The incidence of malaria is generally lower in urban areas than in rural areas. There are a number of reasons for this:
- While there is plenty of space for vector breeding in rural villages, mosquito breeding sites in urban areas are limited because more space is covered by houses.
- The main vectors of malaria in Ethiopia and elsewhere in Africa, are mosquitoes in the A. gambiae group, which breed in clean water; most water collections in urban settlements are polluted and unfavourable for mosquito breeding.
- People in urban areas may have more access to health care and malaria prevention strategies than people in rural villages.
However, rapid urbanisation of areas within or on the outskirts of urban centres is commonly done in an uncontrolled fashion without thought or planning (Figure 6.5). The settlers are mainly migrant workers from rural villages. Conditions are crowded; housing is often of poor quality or is of temporary construction; and the provision of health care and sanitation is often inadequate.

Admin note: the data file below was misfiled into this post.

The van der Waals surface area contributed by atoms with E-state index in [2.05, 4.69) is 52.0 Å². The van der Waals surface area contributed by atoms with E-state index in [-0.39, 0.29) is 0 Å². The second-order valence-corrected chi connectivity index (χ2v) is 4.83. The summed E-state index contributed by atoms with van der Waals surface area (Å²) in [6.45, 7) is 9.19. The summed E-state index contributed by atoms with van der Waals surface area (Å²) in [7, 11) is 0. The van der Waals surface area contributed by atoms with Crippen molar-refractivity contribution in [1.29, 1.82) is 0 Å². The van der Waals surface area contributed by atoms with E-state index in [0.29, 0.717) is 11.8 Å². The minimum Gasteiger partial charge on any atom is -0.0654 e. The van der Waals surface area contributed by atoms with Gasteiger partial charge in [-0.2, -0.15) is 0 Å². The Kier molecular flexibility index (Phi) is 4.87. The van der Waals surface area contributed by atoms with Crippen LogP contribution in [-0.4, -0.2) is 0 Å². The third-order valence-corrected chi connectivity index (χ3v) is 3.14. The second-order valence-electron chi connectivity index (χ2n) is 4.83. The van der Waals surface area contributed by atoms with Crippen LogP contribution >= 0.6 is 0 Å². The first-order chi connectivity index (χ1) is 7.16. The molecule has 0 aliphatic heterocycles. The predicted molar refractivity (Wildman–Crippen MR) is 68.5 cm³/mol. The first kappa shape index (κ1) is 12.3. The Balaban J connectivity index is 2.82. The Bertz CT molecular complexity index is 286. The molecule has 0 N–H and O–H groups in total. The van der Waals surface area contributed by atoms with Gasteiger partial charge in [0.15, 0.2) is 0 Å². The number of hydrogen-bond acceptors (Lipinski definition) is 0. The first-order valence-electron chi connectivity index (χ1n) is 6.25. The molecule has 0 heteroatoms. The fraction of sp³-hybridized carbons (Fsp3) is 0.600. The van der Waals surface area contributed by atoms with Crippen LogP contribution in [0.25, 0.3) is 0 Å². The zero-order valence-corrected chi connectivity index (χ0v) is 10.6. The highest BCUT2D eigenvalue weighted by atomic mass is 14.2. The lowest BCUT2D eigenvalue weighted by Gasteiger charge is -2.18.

Settlers tend to dig several pits to extract stone and soil for house construction, creating numerous breeding grounds for mosquitoes. This can lead to explosive growth of mosquito vectors, increased exposure of the population to vectors due to poor housing, and amplification of disease to epidemic proportions through lack of effective treatment.
Your main responsibility as a rural Health Extension Practitioner is mainly to provide care and set up preventive measures in rural communities. However, some semi-urban settlements at the periphery of urban centres could fall under the rural classification and be part of your catchment area. Remember that people living in such semi-urban centres can be at a higher risk of malaria than typical rural communities.